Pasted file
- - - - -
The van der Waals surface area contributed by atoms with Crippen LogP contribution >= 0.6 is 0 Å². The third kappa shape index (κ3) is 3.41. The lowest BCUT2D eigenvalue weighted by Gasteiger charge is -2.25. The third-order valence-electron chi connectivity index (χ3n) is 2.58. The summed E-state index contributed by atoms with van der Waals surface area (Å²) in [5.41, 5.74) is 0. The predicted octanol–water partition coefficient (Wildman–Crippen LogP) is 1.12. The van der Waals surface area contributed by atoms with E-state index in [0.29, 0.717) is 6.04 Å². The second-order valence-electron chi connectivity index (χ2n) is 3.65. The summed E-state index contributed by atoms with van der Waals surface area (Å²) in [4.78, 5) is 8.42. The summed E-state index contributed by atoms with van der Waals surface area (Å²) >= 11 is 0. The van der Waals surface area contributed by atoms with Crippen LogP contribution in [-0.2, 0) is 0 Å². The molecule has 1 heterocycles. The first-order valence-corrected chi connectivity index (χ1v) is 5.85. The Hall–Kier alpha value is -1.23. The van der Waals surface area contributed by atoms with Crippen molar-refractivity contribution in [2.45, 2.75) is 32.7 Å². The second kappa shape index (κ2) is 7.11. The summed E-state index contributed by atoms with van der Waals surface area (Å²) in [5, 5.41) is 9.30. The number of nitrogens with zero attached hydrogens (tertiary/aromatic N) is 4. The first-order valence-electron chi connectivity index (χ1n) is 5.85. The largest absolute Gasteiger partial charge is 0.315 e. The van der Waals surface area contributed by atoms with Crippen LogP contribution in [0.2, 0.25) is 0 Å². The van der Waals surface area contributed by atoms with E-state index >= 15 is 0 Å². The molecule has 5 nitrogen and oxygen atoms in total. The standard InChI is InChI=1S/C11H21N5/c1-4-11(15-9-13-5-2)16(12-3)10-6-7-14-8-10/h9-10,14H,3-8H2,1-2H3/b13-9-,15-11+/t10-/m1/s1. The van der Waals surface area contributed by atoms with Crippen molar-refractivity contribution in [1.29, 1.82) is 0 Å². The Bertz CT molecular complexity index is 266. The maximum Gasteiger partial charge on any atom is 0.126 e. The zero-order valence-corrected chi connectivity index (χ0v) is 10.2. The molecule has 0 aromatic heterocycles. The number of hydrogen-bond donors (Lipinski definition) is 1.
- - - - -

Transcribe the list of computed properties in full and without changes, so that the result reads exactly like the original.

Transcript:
The van der Waals surface area contributed by atoms with Crippen LogP contribution >= 0.6 is 0 Å². The third kappa shape index (κ3) is 3.41. The lowest BCUT2D eigenvalue weighted by Gasteiger charge is -2.25. The third-order valence-electron chi connectivity index (χ3n) is 2.58. The summed E-state index contributed by atoms with van der Waals surface area (Å²) in [5.41, 5.74) is 0. The predicted octanol–water partition coefficient (Wildman–Crippen LogP) is 1.12. The van der Waals surface area contributed by atoms with E-state index in [0.29, 0.717) is 6.04 Å². The second-order valence-electron chi connectivity index (χ2n) is 3.65. The summed E-state index contributed by atoms with van der Waals surface area (Å²) in [4.78, 5) is 8.42. The summed E-state index contributed by atoms with van der Waals surface area (Å²) >= 11 is 0. The van der Waals surface area contributed by atoms with Crippen LogP contribution in [-0.2, 0) is 0 Å². The molecule has 1 heterocycles. The first-order valence-corrected chi connectivity index (χ1v) is 5.85. The Hall–Kier alpha value is -1.23. The van der Waals surface area contributed by atoms with Crippen molar-refractivity contribution in [2.45, 2.75) is 32.7 Å². The second kappa shape index (κ2) is 7.11. The summed E-state index contributed by atoms with van der Waals surface area (Å²) in [5, 5.41) is 9.30. The number of nitrogens with zero attached hydrogens (tertiary/aromatic N) is 4. The first-order valence-electron chi connectivity index (χ1n) is 5.85. The largest absolute Gasteiger partial charge is 0.315 e. The van der Waals surface area contributed by atoms with Crippen LogP contribution in [0.2, 0.25) is 0 Å². The van der Waals surface area contributed by atoms with E-state index >= 15 is 0 Å². The molecule has 5 nitrogen and oxygen atoms in total. The standard InChI is InChI=1S/C11H21N5/c1-4-11(15-9-13-5-2)16(12-3)10-6-7-14-8-10/h9-10,14H,3-8H2,1-2H3/b13-9-,15-11+/t10-/m1/s1. The van der Waals surface area contributed by atoms with Crippen molar-refractivity contribution in [1.29, 1.82) is 0 Å². The Bertz CT molecular complexity index is 266. The maximum Gasteiger partial charge on any atom is 0.126 e. The zero-order valence-corrected chi connectivity index (χ0v) is 10.2. The molecule has 0 aromatic heterocycles. The number of hydrogen-bond donors (Lipinski definition) is 1.